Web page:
MIAMI - The Miami Dolphins' track record drafting quarterbacks in the first round is so good they might want to think about doing it more often.
In the past 40 years, they've used a No. 1 choice on a quarterback only twice: Bob Griese in 1967 and Dan Marino in 1983. Both are members of the Pro Football Hall of Fame.
With four selections in the first three rounds, the Dolphins are almost certain to pick a passer today, perhaps even in the opening round with Notre Dame's Brady Quinn. Possibilities in the second or third round include Trent Edwards of Stanford, John Beck of Brigham Young, Matt Moore of Oregon State, Drew Stanton of Michigan State and James Pinkney of East Carolina.
One of them likely will be the first quarterback drafted by Miami since Josh Heupel of Oklahoma in the sixth round in 2001.
"There are five or six guys who are probably first-day worthy," general manager Randy Mueller said. "It's a really good group. I think there will be some guys picked probably even outside the first round who end up being players in this league.
"Everybody has a different flavor they like. That's why Baskin Robbins has 31 flavors. We get to pick the kind we like."
In addition, the Dolphins may be close to completing a long-anticipated deal to acquire 36-year- old Kansas City quarterback Trent Green. He would serve as caretaker at the position while the youngster drafted today is groomed for the job.
Quinn could be taken as high as No. 1 by Oakland. More likely he'll be the second passer picked, following JaMarcus Russell of LSU. The Dolphins have some flexibility with 10 draft selections, including two second-round choices, and they might try to trade up from their No. 9 spot to acquire Quinn.
Miami is the lone team in the AFC East with an unsettled quarterback situation. New coach Cam Cameron acknowledged the position is a big question mark.
"I am sure you are trying to figure it out, and I don't blame you," Cameron said. "I want to figure it out, too - who is going to be the Dolphins' quarterback?"
Such comments suggest it won't be Daunte Culpepper, who is still struggling to fully recover from reconstructive knee surgery nearly 18 months ago.
A three-time Pro Bowl quarterback with the Minnesota Vikings, Culpepper was denied medical clearance to participate in minicamp this month, and there has been increasing speculation this week he'll soon be traded or released.
Culpepper said his knee is improving, and he expects to increase activity next month.
"I am continuing to do everything I can to prepare to play at the level of expectations of the Dolphins (if they keep me), the NFL fans and most importantly myself," Culpepper wrote in an e-mail. "Until this week, it never entered my mind that I wouldn't be the starting quarterback of the Miami Dolphins this coming season."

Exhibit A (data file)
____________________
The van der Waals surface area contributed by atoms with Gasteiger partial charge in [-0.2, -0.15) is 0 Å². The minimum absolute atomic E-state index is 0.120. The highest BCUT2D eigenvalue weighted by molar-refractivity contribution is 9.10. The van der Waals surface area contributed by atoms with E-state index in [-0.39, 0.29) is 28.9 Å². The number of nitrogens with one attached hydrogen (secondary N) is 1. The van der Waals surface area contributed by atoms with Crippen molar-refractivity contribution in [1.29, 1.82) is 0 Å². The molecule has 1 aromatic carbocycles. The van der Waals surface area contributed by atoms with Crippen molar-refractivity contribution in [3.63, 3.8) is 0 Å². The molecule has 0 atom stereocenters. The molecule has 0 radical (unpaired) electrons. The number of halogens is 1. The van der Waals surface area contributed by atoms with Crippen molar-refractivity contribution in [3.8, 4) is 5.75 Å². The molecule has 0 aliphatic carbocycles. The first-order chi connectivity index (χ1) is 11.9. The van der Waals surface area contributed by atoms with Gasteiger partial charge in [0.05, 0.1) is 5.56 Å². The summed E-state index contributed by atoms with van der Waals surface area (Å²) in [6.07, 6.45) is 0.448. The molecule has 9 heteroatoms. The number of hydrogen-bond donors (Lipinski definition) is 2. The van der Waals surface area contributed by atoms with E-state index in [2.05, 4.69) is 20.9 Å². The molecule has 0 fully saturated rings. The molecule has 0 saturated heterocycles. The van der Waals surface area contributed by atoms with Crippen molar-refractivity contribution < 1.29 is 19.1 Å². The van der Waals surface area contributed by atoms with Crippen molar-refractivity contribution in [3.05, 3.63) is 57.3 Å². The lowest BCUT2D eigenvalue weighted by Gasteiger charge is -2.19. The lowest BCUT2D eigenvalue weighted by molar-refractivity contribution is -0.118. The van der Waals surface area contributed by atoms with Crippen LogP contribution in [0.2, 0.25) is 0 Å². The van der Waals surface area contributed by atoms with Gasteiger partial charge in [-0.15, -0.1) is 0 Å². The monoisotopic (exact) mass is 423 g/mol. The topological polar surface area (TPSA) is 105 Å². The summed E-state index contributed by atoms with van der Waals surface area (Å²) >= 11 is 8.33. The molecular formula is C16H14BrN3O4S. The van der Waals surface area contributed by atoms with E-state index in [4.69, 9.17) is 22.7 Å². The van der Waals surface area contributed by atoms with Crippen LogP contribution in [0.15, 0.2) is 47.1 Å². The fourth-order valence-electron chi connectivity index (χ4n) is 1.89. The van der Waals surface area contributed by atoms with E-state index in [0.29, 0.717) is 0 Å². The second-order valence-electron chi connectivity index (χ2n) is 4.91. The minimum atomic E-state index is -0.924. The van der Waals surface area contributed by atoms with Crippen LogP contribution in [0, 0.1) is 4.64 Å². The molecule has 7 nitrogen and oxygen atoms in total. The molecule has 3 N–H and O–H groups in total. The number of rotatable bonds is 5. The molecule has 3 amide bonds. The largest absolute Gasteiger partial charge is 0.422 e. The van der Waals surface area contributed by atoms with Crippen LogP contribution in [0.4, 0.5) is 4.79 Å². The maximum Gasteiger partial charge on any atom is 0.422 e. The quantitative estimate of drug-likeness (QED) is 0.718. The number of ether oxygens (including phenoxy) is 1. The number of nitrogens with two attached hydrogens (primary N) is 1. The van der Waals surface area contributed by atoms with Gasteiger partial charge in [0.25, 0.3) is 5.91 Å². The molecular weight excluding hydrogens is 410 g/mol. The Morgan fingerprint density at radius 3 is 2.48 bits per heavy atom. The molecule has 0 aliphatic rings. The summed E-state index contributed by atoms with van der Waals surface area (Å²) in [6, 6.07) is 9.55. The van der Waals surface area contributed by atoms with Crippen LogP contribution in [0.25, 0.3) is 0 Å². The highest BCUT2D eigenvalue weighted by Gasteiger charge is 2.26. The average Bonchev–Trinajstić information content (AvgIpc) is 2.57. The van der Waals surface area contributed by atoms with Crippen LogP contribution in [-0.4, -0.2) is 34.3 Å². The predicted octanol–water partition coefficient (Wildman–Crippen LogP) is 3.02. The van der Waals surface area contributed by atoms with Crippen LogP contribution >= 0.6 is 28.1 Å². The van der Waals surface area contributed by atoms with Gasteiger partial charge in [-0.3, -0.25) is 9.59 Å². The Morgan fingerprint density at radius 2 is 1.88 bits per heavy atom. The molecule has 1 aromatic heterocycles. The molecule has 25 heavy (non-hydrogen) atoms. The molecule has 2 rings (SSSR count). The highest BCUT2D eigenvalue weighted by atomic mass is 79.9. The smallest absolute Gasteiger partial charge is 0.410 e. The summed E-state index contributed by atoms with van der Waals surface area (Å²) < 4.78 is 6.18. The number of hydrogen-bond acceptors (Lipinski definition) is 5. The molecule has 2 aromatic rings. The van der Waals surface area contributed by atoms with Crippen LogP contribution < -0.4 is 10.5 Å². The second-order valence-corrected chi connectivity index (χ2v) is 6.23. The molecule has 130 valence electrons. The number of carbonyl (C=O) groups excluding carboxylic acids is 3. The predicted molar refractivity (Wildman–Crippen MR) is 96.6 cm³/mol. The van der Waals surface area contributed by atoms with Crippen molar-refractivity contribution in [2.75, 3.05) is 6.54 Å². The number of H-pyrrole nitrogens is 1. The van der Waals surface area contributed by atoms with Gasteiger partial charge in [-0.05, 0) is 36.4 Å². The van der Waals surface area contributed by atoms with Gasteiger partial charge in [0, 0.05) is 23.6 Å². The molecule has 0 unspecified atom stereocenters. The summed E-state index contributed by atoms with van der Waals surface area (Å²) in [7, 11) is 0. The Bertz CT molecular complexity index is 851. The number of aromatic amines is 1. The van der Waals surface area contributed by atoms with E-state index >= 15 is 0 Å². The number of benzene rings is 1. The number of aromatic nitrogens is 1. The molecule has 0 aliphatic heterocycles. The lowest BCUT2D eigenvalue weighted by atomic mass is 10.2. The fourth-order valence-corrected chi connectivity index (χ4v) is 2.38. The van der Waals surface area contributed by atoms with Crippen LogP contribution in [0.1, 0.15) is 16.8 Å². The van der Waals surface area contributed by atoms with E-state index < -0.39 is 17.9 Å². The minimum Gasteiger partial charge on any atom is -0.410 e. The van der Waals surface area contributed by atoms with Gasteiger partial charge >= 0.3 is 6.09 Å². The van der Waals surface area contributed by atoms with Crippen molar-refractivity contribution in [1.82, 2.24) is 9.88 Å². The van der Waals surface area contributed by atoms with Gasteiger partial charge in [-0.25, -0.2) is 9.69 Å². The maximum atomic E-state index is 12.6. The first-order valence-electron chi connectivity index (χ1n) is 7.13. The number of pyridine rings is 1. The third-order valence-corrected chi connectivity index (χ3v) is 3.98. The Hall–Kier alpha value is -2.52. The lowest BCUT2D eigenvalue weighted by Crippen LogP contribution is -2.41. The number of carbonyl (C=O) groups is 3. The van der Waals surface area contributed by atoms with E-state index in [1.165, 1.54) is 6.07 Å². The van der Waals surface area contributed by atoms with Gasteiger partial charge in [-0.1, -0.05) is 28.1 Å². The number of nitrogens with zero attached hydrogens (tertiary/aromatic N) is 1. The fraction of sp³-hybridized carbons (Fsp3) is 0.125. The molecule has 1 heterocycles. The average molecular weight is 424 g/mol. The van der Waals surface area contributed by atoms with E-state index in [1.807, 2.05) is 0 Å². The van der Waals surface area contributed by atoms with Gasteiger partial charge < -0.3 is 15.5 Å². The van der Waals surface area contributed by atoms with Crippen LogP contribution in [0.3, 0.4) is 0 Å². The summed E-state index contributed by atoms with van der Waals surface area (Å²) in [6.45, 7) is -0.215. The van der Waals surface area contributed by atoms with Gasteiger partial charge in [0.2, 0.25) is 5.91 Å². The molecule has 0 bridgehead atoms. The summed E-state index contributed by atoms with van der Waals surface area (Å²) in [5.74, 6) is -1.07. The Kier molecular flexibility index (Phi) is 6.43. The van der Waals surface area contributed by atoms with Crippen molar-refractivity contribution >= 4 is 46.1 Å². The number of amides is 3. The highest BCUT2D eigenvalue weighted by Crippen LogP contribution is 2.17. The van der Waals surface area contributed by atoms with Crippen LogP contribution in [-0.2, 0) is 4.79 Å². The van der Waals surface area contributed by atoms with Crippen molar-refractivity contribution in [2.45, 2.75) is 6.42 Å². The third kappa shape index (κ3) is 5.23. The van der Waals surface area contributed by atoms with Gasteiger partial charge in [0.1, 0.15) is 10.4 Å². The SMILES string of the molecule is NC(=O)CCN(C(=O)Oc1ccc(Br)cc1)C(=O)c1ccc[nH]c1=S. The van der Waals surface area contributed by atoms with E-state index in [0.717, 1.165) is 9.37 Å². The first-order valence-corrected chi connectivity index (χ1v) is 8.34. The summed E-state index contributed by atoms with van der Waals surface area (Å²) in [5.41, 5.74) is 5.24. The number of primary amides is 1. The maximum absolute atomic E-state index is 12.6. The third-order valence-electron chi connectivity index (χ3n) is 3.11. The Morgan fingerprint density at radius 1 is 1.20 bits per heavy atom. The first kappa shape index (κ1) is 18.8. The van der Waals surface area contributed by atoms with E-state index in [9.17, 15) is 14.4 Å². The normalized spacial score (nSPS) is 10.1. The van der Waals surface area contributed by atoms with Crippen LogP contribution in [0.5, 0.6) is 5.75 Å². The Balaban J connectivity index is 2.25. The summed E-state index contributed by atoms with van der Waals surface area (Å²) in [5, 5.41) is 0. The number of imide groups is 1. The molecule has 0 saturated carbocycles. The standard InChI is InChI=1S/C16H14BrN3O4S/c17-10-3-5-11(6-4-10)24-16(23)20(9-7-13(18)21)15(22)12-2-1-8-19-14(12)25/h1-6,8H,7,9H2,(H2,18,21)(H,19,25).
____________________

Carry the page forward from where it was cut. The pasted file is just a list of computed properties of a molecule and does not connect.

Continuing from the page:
Former coach Nick Saban used a second-round draft pick a year ago to acquire Culpepper, who arrived touted as a franchise quarterback but played in only four games. It wasn't the first such deal that backfired on Miami: Saban's predecessor, Dave Wannstedt, spent a second-round choice in a 2004 trade to acquire quarterback A.J. Feeley, a washout.
Such trades are a big reason the Dolphins have missed the playoffs the past five years, a franchise record. And they're still seeking an adequate successor for Marino, who retired in 1999.
Cameron, a former quarterback, seems intent on resolving the situation. Joey Harrington, who started 11 games in 2006, was released in March, and Culpepper could be next.
The draft offers a chance to restock. In the past 16 years, the Dolphins have drafted only three quarterbacks: Heupel, John Dutton in 1998 and Mark Barsotti in 1992. None made the regular-season roster.
But Mueller and Cameron want to build through the draft at quarterback and elsewhere. The Dolphins' 10 picks would be their most since 1998, and they have four of the first 71 choices.
"By being able to acquire a few extra picks, we've given ourselves some options," Mueller said.
If Miami fails to acquire Quinn, possible choices in the first round include Penn State left tackle Levi Brown and Ohio State receiver-returner Ted Ginn Jr. The first day of the draft may be devoted entirely to shoring up an offense that averaged 16.3 points per game last year, the Dolphins' lowest figure since 1967, Griese's rookie year.
comments powered by Disqus